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BAN THIS BOOK!!!! (please?)

Sunday, March 04, 2012 / Bloggified by Jake Bell / sarcastic remarks (0)

My first professional writing gig was at Cracked, a comedy website. I got that based on a comic book blog I was writing. Both featured vulgar humor and lots of swearing and other things that might be considered offensive to the parents of kids in the 9-12 range.

When my agent started submitting my first book to publishers back in early 2007, I made an effort to separate myself from those works, at least as far as Google was concerned. For a while, I debated using a pen name for the books as I thought that would be easier than eliminating all connections between Children's Author Jake Bell and Comedic Vulgarian Jake Bell anywhere on the internet.

After much effort, I thought I'd removed all traces of my former career, but in January of 2010, a mom emailed Scholastic detailing how her son had purchased SECRET IDENTITY CRISIS through the Scholastic Book Club and she'd, in turn, found a Twitter account where I'd made roughly 3000 off color comments about politics, religion, my ex, fatherhood, bad drivers, grocery store customers, and myriad other topics. I had to change my username and go through another thorough scrubbing of my good name, including deleting the blog that got me my start as a writer.

Now, I stand poised on the precipice of admitting I am a failed writer. SECRET IDENTITY CRISIS has been out for more than two years and I have yet to have sold enough copies of any of my five books to show a profit. I am currently working on two projects that are for slightly older audiences and am debating if it's worth maintaining a squeaky clean image.

In fact, I'm debating cranking up my crude-factor to 11. Being inoffensive and vanilla has done nothing for me. The best thing that could happen right would be for some crazy right-wing religious group to declare me the devil and call for a boycott of everything Nate Banks-related. If there's a school board somewhere in the Midwest that would consider banning RED ALERT for promoting a communist agenda, I'd sure appreciate it.

The ensuing backlash by freedom of speech advocates would mean a certain boost in sales.

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Western Pitch

Thursday, September 01, 2011 / Bloggified by Jake Bell / sarcastic remarks (0)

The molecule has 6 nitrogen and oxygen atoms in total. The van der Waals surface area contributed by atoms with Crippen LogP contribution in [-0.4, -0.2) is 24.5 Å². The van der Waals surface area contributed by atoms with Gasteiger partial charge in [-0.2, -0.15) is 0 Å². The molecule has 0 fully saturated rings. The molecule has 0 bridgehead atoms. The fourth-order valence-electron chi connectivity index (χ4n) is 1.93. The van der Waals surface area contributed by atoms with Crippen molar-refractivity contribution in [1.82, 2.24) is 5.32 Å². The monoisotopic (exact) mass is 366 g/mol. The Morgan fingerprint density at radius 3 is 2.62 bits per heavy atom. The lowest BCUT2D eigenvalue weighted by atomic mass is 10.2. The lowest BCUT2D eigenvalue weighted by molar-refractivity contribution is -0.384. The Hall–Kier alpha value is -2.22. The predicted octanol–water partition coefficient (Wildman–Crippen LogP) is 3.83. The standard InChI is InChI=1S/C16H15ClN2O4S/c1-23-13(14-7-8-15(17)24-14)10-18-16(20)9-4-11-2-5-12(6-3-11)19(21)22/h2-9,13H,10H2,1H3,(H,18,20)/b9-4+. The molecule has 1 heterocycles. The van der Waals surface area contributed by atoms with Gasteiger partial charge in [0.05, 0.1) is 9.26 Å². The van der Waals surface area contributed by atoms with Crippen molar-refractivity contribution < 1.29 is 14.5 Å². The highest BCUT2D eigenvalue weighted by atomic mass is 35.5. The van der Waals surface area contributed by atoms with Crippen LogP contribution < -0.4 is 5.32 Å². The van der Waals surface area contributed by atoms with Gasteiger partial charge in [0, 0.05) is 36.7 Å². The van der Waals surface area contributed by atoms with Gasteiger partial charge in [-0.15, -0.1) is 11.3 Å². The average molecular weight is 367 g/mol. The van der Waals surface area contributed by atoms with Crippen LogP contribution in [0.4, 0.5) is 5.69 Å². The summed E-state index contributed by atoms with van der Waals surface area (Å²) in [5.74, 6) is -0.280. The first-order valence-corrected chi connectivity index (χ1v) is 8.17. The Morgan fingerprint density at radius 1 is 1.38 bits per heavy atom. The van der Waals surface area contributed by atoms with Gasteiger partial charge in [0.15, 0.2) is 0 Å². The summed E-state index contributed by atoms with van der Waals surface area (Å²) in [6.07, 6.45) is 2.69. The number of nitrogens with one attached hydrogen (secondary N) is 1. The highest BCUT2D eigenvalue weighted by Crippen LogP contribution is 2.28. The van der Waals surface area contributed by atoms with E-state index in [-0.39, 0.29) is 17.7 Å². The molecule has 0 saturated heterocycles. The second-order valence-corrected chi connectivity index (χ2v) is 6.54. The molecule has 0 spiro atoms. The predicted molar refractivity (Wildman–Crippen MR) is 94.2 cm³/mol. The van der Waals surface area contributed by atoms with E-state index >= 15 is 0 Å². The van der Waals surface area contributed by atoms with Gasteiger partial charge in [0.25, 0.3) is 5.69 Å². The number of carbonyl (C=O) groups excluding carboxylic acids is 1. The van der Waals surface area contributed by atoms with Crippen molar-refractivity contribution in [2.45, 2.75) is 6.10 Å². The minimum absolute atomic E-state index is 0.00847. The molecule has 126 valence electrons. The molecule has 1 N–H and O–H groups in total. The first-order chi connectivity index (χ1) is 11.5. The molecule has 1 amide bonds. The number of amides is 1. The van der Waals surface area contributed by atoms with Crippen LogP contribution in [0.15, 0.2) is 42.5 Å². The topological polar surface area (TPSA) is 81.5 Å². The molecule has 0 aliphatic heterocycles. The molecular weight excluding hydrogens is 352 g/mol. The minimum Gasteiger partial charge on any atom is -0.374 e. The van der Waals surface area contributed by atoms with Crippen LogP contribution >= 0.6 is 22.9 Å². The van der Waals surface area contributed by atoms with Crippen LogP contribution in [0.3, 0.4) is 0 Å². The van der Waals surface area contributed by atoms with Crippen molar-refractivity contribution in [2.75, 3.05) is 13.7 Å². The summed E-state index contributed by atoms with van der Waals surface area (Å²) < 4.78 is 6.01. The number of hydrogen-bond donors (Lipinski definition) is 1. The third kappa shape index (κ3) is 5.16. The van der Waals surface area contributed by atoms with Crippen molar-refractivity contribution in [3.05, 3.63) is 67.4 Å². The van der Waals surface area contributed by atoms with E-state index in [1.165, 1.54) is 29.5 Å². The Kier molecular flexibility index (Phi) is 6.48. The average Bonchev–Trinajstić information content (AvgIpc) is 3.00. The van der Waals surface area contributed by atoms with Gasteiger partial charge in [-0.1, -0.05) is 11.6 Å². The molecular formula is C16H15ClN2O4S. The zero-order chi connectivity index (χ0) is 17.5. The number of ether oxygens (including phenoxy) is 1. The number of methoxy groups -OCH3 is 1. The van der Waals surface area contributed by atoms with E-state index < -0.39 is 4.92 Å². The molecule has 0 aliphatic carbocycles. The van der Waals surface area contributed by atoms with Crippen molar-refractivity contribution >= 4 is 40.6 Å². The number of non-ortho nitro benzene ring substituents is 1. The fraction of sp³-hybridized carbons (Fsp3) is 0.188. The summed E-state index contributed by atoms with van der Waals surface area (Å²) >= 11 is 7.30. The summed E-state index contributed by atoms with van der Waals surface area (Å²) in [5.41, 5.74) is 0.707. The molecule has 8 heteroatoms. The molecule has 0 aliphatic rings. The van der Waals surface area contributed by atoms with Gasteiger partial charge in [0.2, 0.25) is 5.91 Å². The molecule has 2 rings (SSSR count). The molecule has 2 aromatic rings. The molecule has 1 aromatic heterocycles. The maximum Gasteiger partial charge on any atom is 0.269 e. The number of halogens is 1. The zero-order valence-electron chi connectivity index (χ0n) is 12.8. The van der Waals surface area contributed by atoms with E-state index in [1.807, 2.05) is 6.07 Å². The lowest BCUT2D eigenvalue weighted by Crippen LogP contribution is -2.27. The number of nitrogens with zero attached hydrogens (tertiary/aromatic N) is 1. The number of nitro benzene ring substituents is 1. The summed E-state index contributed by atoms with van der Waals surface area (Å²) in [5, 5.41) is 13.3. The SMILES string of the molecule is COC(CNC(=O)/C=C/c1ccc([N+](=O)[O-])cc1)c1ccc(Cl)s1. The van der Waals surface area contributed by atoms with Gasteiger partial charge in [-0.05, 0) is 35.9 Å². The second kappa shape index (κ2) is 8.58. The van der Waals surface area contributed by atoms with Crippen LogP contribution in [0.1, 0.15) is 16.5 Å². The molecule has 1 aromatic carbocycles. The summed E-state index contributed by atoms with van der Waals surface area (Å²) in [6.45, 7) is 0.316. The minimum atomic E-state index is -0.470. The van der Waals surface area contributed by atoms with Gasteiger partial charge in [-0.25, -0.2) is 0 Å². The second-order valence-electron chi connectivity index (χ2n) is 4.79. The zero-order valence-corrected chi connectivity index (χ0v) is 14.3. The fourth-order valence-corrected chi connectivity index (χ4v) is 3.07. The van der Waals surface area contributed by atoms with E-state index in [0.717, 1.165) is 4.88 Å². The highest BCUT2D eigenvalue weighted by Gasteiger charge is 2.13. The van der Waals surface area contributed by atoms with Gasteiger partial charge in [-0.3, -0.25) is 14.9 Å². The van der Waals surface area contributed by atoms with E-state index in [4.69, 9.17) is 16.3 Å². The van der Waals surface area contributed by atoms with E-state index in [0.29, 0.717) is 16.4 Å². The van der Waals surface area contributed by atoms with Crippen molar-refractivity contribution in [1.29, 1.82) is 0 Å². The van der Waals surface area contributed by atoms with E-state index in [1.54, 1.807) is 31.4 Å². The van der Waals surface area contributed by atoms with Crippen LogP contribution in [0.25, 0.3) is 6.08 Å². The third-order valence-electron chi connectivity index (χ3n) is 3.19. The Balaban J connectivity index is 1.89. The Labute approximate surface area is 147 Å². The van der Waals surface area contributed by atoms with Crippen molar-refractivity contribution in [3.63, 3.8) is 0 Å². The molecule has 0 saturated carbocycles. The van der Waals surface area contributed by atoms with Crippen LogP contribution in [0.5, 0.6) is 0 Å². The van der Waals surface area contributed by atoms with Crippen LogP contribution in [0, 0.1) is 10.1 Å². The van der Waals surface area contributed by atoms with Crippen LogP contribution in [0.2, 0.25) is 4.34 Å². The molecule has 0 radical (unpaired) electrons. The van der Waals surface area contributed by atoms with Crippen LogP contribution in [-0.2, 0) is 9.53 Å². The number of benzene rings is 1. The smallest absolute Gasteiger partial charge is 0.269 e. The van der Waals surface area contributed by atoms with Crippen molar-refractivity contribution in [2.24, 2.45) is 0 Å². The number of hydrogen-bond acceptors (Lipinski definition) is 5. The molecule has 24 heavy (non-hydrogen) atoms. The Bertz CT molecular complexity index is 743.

I was watching Silverado tonight and it's even better than I remember. And I remember it as one of the greatest Westerns ever.

About ten years ago, I wrote a Western that I was happy to find wasn't a rip off off Silverado, unconscious as that ripping off might have been. I put together a four-page comic pitch that I published in an ashcan of my writing samples back in 2006.

Since nothing's come of it, I might as well share. Art here is by Bill Mitchel.

Oh, and go watch Silverado. It's available for streaming on Netflix.


Panel 1:
This shot should take up a third to half of the page. We see a long distance shot of a small farm in with the Rocky Mountains in the background. Think Little House on the Prairie without the prairie.
SFX: (small): BLAM BLAM

Panel 2:
The remaining panels are side-by-side across the bottom half of the page. In this one, CORDELIA, a baby girl, is laying in the dirt crying.
SFX: (extend unbroken over remaining panels) WHAAAAAAA

Panel 3:
Pulling back, we see a dead woman lying near CORDELIA. Fresh blood is oozing from bullet holes in her back.

CAPTION: I don’t know. I don’t think we’re supposed to kill the kid too.

Panel 4:
Pulling back even further, we’re now watching the scene over the shoulders of two gunmen, STACY and ERNEST, who have their guns drawn.

ERNEST: (off panel) Of course we’re supposed to kill the kid too.

Alternatively, you could do this as one large image split into three panels giving CORDELIA, the dead woman, and the outlaws each their own panel.


Panel 1: